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State Of Energy Discussed During RHJ Center Presentation

Arthur Stewart, president of Cameron Energy, is pictured with Greg Peterson, Robert H. Jackson Center co-founder, during a presentation on energy this week. Submitted Photo

Arthur Stewart, president of Cameron Energy, gave a presentation on energy this week at the Robert H. Jackson Center in Jamestown. Stewart’s presentation was part of the 2022 Turner Winter Series.

Stewart is the founder of Cameron Energy, located in Clarendon, Pa., and has been in oil and gas production for 34 years. He is also the former owner and founder of D&I Silica, which was the largest independent provider of hydrofracture sand during the first 10 years of the Marcellus Shale natural gas well development.

Stewart said in the 1800s, humanity as a whole was consuming a very small amount of energy. However, with the Industrial Revolution and an increase in the population, energy consumption has grown exponentially.

Currently, the world depends on various sources of energy, such as wind, solar, nuclear, hydropower, natural gas, crude oil and coal.

“We’re dependent on oil for 90 percent of the world’s transportation needs,” Stewart said during the presentation. “We’re going to have to acknowledge that it’s going to be very difficult to transition away from oil for transportation. We might think of electric cars as being defeatist of the notion I put out there, but actually, personal transportation is a very small percentage of the world’s overall transportation needs. When you think of the global economy and the massive ships that are moving, we’re not going to be able to power those ships, those critical things that move our goods, and our raw materials with anything other than oil because batteries would consume the greater portion of the cargo even if you could tackle the problem of how to relatively rapidly charge such a rapid fleet of batteries.”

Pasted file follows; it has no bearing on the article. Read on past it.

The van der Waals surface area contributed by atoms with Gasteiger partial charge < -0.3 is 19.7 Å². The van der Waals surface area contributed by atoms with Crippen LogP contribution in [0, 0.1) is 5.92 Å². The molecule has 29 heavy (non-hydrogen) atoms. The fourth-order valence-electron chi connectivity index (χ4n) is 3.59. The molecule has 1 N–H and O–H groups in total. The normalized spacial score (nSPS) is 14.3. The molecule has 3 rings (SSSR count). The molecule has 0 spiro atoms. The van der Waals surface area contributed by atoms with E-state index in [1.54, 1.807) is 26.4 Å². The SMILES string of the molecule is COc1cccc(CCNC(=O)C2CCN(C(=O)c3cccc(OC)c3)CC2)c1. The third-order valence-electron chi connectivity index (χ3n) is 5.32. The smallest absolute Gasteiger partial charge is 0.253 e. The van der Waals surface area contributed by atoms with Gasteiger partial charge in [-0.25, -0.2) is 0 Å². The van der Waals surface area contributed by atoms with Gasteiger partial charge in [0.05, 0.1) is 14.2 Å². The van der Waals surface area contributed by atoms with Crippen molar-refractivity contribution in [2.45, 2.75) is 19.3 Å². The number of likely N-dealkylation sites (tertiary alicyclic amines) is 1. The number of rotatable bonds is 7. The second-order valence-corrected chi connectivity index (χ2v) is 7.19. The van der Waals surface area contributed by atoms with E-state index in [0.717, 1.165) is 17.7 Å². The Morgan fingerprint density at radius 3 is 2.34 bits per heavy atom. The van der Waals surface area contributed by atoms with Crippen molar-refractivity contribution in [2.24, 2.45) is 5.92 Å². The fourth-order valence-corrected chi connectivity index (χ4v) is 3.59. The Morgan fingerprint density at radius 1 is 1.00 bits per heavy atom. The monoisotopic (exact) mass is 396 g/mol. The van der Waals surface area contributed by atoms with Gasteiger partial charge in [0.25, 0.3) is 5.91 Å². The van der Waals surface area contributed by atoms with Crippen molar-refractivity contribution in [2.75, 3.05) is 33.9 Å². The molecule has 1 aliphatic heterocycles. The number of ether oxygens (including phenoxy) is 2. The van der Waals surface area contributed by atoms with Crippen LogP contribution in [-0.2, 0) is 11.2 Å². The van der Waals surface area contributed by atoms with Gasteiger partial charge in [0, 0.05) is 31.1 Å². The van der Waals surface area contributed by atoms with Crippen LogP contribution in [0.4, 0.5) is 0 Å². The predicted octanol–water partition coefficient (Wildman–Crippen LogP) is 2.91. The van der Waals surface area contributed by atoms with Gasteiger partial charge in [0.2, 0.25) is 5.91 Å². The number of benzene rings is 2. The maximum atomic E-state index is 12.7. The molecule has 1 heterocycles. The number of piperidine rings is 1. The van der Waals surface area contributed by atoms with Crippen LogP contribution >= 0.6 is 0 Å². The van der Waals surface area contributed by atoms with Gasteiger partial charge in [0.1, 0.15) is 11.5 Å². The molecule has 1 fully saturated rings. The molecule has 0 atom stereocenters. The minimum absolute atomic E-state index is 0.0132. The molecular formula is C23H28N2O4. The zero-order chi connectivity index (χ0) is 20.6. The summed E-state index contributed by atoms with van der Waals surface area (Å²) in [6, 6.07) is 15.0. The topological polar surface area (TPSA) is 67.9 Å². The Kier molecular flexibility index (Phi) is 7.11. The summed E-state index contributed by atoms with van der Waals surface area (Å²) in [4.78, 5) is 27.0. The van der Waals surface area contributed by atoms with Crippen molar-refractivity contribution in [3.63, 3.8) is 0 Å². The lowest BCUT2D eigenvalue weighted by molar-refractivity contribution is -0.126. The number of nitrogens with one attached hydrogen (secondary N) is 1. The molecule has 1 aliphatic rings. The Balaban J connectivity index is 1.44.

Stewart said the world is also increasing its consumption of oil at a rate of about 1 million barrels a year.

“We have to look at the globe when we think about the demand for energy and recognize that there are about 1.5 billion people on earth who have no electricity,” he said. “Then, the enormous places where energy is being consumed — it’s not the United States in terms of growth. The United States is the largest consumer in most respects, quantitatively and almost the largest per capita. But where the real growth is occurring would be in China and India with roughly 3 billion people scattered around that part of the world.”

He said the consumption of energy in China is about a sixth that of American consumption, but there is still a lot of room for growth.

“As I look at that and I think about people with no electricity whatsoever, I ask the question: where is the evidence?” Stewart asked. “What is the genesis for the notion that we’re going to be peaking for our demand for energy in general as well as oil or fossil fuels in particular?”

In a later portion of the event, Stewart participated in an interview with Greg Peterson, Robert H. Jackson Center co-founder. Peterson brought up the fact that Stewart is from Warren, Pa., and is an attorney. He noted also that his father was also an attorney and had some connection with Robert H. Jackson.

“We were cleaning out my mother’s house and we found a letter from my father writing to Justice Jackson inviting him to a celebration of the Warren County Bar Association,” Stewart said. “Justice Jackson having been born in Spring Creek, it was a logical invitation. And a very nice note back from the Justice, saying he regretted he could not attend but he bestowed his good wishes upon the Warren County Bar Association.”

A video of the full presentation is available at https://youtu.be/s6iPY-h6I4U

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